Scotti remained a bit skeptical, however, about what legislation will eventually emerge. "We couldn't support a bill that only gives us hospital-based NEPs," said Scotti. "Whenever that has been tried, it has failed. What we are hoping for is a bill that will allow municipalities to go ahead with their own programs. NEPs can have a significant public health impact if the legislation is broad enough to allow real syringe access."

NEPs have long been a controversial issue in New Jersey. Nearly a decade ago, Gov. Christie Whitman (R) rejected her own AIDS advisory committee's recommendation to support NEPs. Whitman said at the time that giving clean needles to drug users was tantamount to condoning drug use. When campaigning for governor in 2001, McGreevey said he would support a pilot project for an NEP linked to a hospital, but that never happened.

The issue heated up again earlier this year when, thanks to a close reading of New Jersey law by DPA's Scotti. While state law does not explicitly allow for NEPs, Scotti found a recent revision of the criminal code that appears to provide an opening. City officials in Atlantic City and Camden, both hard hit by injection drug use-related HIV and Hepatitis C cases, voted to go ahead and pass ordinances authorizing municipal NEPs despite opinions from local prosecutors and the state attorney general that NEPs remained illegal.

The battle ended up in court, and Superior Court Judge H. Valerie Armstrong ruled Wednesday that the Atlantic City NEP ordinance, which authorized the city health department to distribute syringes, was invalid. In her ruling, Armstrong said that municipalities lack the legal authority to institute such programs. As a result, a similar ordinance in Camden is now also in doubt.

Wednesday's decision prompted Assembly Majority Leader Roberts to tell the Newark Star-Ledger that the ruling "is the most recent indicator that the Legislature needs to confront the issue of syringe exchange in New Jersey. People -- innocent babies -- are dying."

"Roberts is the person who has really pushed the envelope on this," said Scotti. "After Camden passed its ordinance, city officials there reached out to him and said they wanted to work with him in dealing with this terrible public health crisis. I took him up to Prevention Point in Philadelphia and to NEPs in New York City, and he even checked out NEPs in Boston during the Democratic convention. Now, he is helping to push this through."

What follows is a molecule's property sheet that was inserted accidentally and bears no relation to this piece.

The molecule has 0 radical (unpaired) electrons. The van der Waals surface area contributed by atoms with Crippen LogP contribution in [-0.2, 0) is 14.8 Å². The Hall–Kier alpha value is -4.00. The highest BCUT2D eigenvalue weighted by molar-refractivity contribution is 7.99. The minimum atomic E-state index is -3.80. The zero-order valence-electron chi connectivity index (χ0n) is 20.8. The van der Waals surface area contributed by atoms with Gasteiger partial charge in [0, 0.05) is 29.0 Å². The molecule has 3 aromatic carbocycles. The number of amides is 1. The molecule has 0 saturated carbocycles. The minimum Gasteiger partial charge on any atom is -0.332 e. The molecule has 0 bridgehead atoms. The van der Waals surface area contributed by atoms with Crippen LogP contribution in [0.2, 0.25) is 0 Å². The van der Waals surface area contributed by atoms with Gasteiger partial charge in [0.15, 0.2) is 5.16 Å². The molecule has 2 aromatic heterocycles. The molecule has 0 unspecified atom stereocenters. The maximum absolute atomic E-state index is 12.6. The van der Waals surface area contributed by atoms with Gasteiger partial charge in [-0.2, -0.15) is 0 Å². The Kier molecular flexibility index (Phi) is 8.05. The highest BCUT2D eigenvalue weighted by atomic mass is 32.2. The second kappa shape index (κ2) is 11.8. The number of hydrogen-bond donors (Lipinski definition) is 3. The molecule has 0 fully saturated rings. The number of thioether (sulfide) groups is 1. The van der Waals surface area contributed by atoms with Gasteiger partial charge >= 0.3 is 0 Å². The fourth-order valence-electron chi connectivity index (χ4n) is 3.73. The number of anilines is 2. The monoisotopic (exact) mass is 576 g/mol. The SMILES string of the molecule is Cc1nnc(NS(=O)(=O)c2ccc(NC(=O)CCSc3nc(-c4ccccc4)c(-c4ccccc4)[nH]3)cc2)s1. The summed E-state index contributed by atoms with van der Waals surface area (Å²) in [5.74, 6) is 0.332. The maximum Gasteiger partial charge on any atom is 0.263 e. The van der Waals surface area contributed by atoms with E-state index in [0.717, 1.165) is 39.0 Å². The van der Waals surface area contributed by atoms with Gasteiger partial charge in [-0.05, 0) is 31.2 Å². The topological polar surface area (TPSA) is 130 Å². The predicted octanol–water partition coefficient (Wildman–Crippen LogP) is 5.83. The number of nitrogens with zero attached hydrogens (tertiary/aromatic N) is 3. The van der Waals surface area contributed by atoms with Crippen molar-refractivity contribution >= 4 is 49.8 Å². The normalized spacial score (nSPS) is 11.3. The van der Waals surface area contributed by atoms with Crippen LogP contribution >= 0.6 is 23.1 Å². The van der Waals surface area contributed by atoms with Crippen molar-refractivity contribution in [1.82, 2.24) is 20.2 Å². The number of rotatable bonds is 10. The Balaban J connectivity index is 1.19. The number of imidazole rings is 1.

Now, the clock is ticking on McGreevey's tenure. More meetings between Health Commissioner Lacy and legislative leaders are set for next week, and the administration hopes to have legislation ready by the end of next week.

"Getting needle exchange and needle access bills passed and signed would be a fine legacy for the governor," said Scotti.

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Issue #352, 9/3/04 Editorial: Back Home in Indiana | In Indiana, Gubernatorial Candidates' College Marijuana Use Provides Opening for Discussion of Higher Education Act Drug Provision | Outgoing New Jersey Governor Calls for Needle Access Legislation | Kentucky's New Drug Strategy: More of the Same, Plus a Drug Czar | Montana Moving Toward Appointing a Drug Czar? | Newsbrief: Alaska Supreme Court Restricts Marijuana Search Warrants | Newsbrief: European Drug Reformers Seek More Dialogue with European Union, Funding for Permanent Dialogue | Newsbrief: House Speaker Dennis Hastert Defames Drug Reform Funder Soros, New Jersey DA Joins Smear Campaign | Newsbrief: Human Rights Watch Calls on Schwarzenneger to Sign Needle Access Bills | Newsbrief: Marijuana Policy Ads Return to DC Following Court Victory | Newsbrief: Safe Crack-Smoking Kits Distributed in Winnipeg | Newsbrief: This Week's Corrupt Cops Story | Ninety-nine Percent of All Marijuana Eradicated in US is Feral Hemp, Federal Data Reveals | This Week in History | The Reformer's Calendar